Another factor that will impact how fast HPC clouds will be adopted in the manufacturing space is the availability of application licenses “on-demand.” The software market in the manufacturing space is dominated by commercial ISVs. With the exception of a few ISVs such as CD-adapco and LSTC, the majority of ISVs has not proposed cloud licensing models. As Earl Dodd pointed out in his DMR article Software Vendors Have Many Tracks Leading to Success in the Cloud, “Independent Software Vendors (ISVs) have neglected—at their own peril—to make the software licensing agreement changes that will allow their applications to run in the High Performance Computing (HPC) Cloud.”
While it is understandable that a drastic change of their core business model scares many ISVs, they will have to adapt to the new reality of HPC clouds. With a very compelling value proposition HPC cloud computing is not a fad that will disappear. ISVs that ignore their customers’ need for more flexible licensing models for the cloud risk falling behind their competitors.
These competitors could be other ISVs as well as open source projects evolving and maturing rapidly into viable, production ready products with commercial support. One example that comes to mind is the open source CFD package OpenFoam that has matured to the point where it is heavily used in production by commercial organizations such as auto manufacturer Volkswagen.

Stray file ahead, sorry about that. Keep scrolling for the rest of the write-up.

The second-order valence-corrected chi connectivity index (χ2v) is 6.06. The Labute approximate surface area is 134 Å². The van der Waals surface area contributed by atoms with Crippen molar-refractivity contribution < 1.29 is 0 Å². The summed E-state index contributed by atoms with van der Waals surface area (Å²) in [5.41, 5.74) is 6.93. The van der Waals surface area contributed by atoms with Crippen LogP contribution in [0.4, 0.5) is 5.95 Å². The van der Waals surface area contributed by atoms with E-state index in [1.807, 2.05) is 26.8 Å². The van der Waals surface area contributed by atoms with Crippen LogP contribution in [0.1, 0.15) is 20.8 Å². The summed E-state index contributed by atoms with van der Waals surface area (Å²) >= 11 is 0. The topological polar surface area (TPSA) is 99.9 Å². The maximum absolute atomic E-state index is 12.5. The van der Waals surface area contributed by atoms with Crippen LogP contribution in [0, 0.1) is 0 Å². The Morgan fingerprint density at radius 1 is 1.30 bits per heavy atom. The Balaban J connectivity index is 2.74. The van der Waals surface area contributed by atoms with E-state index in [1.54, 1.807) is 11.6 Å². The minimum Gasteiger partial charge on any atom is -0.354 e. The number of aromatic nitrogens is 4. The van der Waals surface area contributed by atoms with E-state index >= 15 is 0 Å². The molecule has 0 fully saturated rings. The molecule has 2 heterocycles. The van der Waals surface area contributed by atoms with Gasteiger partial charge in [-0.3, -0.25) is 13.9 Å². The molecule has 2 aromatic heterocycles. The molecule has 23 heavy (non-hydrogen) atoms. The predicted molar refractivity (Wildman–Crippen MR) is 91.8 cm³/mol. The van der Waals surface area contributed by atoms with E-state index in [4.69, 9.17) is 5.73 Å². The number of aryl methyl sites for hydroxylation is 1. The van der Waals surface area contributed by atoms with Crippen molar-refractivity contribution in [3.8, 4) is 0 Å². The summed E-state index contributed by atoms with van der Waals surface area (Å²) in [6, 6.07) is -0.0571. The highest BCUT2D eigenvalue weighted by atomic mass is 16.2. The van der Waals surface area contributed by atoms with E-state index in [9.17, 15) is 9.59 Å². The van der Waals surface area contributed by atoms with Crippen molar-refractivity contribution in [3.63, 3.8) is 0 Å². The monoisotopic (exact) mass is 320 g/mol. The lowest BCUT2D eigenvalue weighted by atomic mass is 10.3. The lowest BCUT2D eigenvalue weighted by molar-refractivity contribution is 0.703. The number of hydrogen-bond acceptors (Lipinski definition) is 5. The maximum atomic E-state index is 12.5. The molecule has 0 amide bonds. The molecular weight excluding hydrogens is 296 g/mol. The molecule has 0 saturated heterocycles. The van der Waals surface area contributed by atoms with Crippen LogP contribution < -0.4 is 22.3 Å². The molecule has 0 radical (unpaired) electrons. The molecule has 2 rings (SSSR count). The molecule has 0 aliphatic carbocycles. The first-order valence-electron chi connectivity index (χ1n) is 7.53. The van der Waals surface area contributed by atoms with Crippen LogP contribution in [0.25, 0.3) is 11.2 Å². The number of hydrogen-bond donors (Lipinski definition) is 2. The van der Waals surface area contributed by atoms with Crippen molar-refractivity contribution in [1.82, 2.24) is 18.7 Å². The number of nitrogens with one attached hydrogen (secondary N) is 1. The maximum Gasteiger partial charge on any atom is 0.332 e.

Some software vendors are touting pay-per-use models for their applications on HPC infrastructures under their own control. While this approach supports flexible on-demand use it does not meet the needs of customers who use a variety of tools from multiple vendors in their workflow. This strategy also locks users into a single vendor infrastructure and keeps users from taking advantage of an open marketplace for compute cycles.
ISVs will also have to realize that an early transition to a cloud-friendly pay-per-use licensing model will pay off in the long run. If we look at the missing middle statistics: 95% of the 300,000 manufacturers in the US are of small or medium size. 94% of these manufacturers have not yet adopted high-performance digital manufacturing.
HPC cloud computing is a win-win for the missing middle, cloud providers and ISVs. The missing middle will be able to use HPC resources to realize big productivity gains; cloud providers will grow their business; and ISVs will be able to drastically increase their addressable market and revenue stream.